By Jessica Easthope
More than 4,000 nurses from across the country came to New York City to fight coronavirus during the height of the pandemic, Janelle Orbon is one of them.
“Watching things unfold on TV it actually was a no-brainer, that’s where I needed to be, I was fully trained and wanted to help and would have felt much worse not being there,” said Janelle, a critical care nurse from Denver, Colorado.
Janelle left Denver thinking she’d be in New York for six weeks, she stayed for three months. What she learned is that medical professionals still don’t know enough about the deadly virus.
“We don’t know what we’re up against. I don’t think anyone knows a ton about COVID,” Janelle said.
When Janelle arrived in New York City at the end of March, it was the epicenter of the COVID-19 crisis. She wasted no time resuming her role as a critical care nurse at the hospital where she worked for five years.
“When I first got to New York it was the thick of it, that’s when there were still field hospitals across the street, every floor of our hospital had become a giant ICU,” Janelle said.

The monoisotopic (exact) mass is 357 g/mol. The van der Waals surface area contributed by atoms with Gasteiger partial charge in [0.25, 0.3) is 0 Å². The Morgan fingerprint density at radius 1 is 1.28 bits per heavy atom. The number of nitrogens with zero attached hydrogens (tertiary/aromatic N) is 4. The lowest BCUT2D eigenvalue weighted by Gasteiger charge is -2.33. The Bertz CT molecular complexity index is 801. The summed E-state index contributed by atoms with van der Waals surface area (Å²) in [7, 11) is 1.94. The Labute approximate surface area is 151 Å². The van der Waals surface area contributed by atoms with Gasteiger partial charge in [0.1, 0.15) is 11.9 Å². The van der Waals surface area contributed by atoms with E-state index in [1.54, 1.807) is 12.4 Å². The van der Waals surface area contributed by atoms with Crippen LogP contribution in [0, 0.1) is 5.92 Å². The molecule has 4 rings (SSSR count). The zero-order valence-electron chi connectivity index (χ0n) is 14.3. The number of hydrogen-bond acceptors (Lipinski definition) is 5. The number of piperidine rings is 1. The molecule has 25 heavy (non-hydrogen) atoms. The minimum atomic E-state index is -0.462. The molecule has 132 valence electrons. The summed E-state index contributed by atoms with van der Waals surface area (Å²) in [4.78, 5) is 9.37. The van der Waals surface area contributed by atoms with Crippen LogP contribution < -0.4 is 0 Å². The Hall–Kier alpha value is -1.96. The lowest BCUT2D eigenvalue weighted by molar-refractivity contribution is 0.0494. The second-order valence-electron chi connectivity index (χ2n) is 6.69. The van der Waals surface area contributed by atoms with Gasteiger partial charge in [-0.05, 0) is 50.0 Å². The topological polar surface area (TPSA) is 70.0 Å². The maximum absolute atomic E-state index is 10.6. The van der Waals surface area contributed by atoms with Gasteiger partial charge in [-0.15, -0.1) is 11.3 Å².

What struck Janelle wasn’t how many nurses came from other areas of the country, but other areas of medicine to do everything they could to save lives.
“Nurses from pediatrics from obstetrics, oncology, stepped up into roles that normally takes a nurse years to master and train for,” Janelle said.
Now, back home in Denver, Janelle says that her city has control over the big spike it saw when 122 people died on April 24.
On that same day in New York City, 437 people died. Janelle says out-of-town nurses got most of the credit when it came to fighting the virus in New York City, but she says the real heroes are the nurses who were there long before the pandemic.
“We were almost out of ventilators and the nurses on my old ICU unit said they would stay after work and manually bag breaths into patients, these are the true heroes,” Janelle said.
The gravity of Janelle’s time in New York City is still taking its toll and has changed her outlook on nursing.
“I immediately upon returning I actually talked to my boss about transitioning back into critical care full time and I’m doing that now,” said Janelle.
Janelle’s experience has taught her that what’s certain in the fight against COVID-19 is the unknown, she says she would come back in a heartbeat.